Analysis: Leaders of Arab League Nations in Egypt Discuss Averting War in Iraq
United Arab Emirates Proposes Saddam Exile Deal
Weekend Edition Saturday: March 1, 2003
SCOTT SIMON, host:
Now Arab leaders are meeting in Sharm el-Sheikh, Egypt, this weekend. They are still trying to figure out a way legislatively to avert a war. Members of the 22-nation Arab League are gathering there for a one-day summit and they have drafted a communique. Our Michael Sullivan is in Sharm el-Sheikh.
Michael, thanks for being with us.
MICHAEL SULLIVAN reporting:
SIMON: And what can you tell us about the meeting today?
SULLIVAN: Well, the final communique is about what we expected. The Arab League members stated their opposition to any war against Iraq. They said they wanted more time for inspections to work, but also called on Saddam Hussein to abide by all UN resolutions. In addition, the resolution called on Arab countries not to participate in any war, if one begins. Now that falls short of what some longtime US foes, such as Syria and Iraq, wanted. They wanted those countries hosting US forces to kick them out. But, obviously, Kuwait, Bahrain and the Saudis weren't going to do that, so the resolution is basically a compromise.
SIMON: Now it would still permit, as it's read by people in Kuwait and Saudi Arabia, for them to permit to use their soil as a staging area for military activities?
SULLIVAN: It gives them political cover for doing so, yes.
SIMON: What about what we're told was the kind of surprise move by the United Arab Emirates to call for Saddam Hussein to leave power?
SULLIVAN: That proposal was floated by the United Arab Emirates earlier today, and it came as a surprise to many people. The leader of the UAE called on Saddam Hussein to step down within 14 days and to go into exile in order to avoid a war. Under the proposal, his top aides were to have gone with him, and he would not have faced any future prosecution for any alleged misdeeds. This was the first time that a public call has been issued by an Arab head of state for Saddam to step down, which is significant, but in the end there is no mention of it in the final communique whatsoever.
SIMON: Michael, was the meeting contentious?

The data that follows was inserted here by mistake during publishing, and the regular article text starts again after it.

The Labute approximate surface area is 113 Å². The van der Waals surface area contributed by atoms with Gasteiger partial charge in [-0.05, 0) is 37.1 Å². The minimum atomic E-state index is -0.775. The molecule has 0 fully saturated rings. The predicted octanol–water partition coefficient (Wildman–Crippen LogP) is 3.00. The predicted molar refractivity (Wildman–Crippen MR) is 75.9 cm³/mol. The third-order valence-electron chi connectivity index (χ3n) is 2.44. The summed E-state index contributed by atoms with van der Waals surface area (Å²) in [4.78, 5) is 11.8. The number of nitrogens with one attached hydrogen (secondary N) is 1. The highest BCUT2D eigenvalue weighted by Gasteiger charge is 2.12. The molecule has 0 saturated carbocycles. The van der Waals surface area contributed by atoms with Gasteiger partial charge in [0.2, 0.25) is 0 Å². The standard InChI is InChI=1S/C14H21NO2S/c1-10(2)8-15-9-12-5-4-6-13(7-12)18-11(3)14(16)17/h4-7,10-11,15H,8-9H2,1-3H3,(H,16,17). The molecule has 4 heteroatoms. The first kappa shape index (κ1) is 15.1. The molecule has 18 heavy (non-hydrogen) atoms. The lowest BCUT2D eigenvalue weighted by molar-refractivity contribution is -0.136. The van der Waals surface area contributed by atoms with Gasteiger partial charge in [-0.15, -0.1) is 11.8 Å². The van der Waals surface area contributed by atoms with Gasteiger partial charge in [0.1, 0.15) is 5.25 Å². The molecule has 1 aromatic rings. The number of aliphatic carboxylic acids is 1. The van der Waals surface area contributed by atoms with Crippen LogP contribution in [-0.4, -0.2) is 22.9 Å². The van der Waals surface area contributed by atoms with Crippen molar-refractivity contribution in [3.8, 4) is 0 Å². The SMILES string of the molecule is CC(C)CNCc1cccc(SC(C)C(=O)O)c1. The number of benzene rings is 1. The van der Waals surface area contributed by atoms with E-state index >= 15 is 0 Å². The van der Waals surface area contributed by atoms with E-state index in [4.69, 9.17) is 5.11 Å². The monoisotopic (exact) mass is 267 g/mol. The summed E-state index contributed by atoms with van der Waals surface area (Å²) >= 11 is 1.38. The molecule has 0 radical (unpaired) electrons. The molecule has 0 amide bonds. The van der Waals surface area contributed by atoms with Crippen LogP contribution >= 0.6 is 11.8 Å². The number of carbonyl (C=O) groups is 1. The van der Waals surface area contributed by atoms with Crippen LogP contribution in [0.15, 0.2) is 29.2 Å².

SULLIVAN: Mm, at the beginning of the meeting, things seemed to be going fairly well, but a few hours in, things did get a little contentious. In fact, after Libyan leader Moammar Gadhafi finished speaking, he and the Saudi representative, Prince Abdullah, got into a little bit of a tiff, and Prince Abdullah actually walked out after the exchange with Gadhafi, during which Gadhafi criticized Saudi Arabia for allowing US forces to be based on Saudi soil. The row got heated and the crown prince did walk out, but he later returned. But the whole episode just highlights the divisions here at the Arab League, and the fact that around this table today sat Arab leaders who are bitterly opposed to the US presence in the region, and across the table from them sat others who are not only allies of the US but have, as you mentioned, agreed to allow us to use their territory as bases for any future attack.
SIMON: Michael, did you get the impression that the 22 leaders of Arab states who were gathered there in Sharm el-Sheikh today believe that they have any influence that can be wielded at this point to avert a war, either by applying pressure to Saddam Hussein to leave or convincing the United States and the United Kingdom to establish a more generous timetable? Any options they have?
SULLIVAN: I don't think that the leaders here realistically believed that they had any real options for convincing either Saddam Hussein to step down or convincing the US and Britain to give Saddam Hussein more time to comply with UN resolutions. I mean, basically, the Arab League knows that it has very little power, but I think the best that they thought they could hope for is that they add their collective voice, which they did today in this resolution, to that of the French and the Germans and all the other countries who are calling on the US to give Saddam Hussein more time, to give the inspectors more time to see if this thing can work, and more time for Saddam Hussein to do what he's promised and failed to do so far.
SIMON: Michael, thank you very much.
SULLIVAN: You're quite welcome, Scott.
SIMON: NPR's Michael Sullivan speaking with us from Sharm el-Sheikh, Egypt, the site of the 22-nation Arab League meeting today.
And it's now 18 minutes past the hour.
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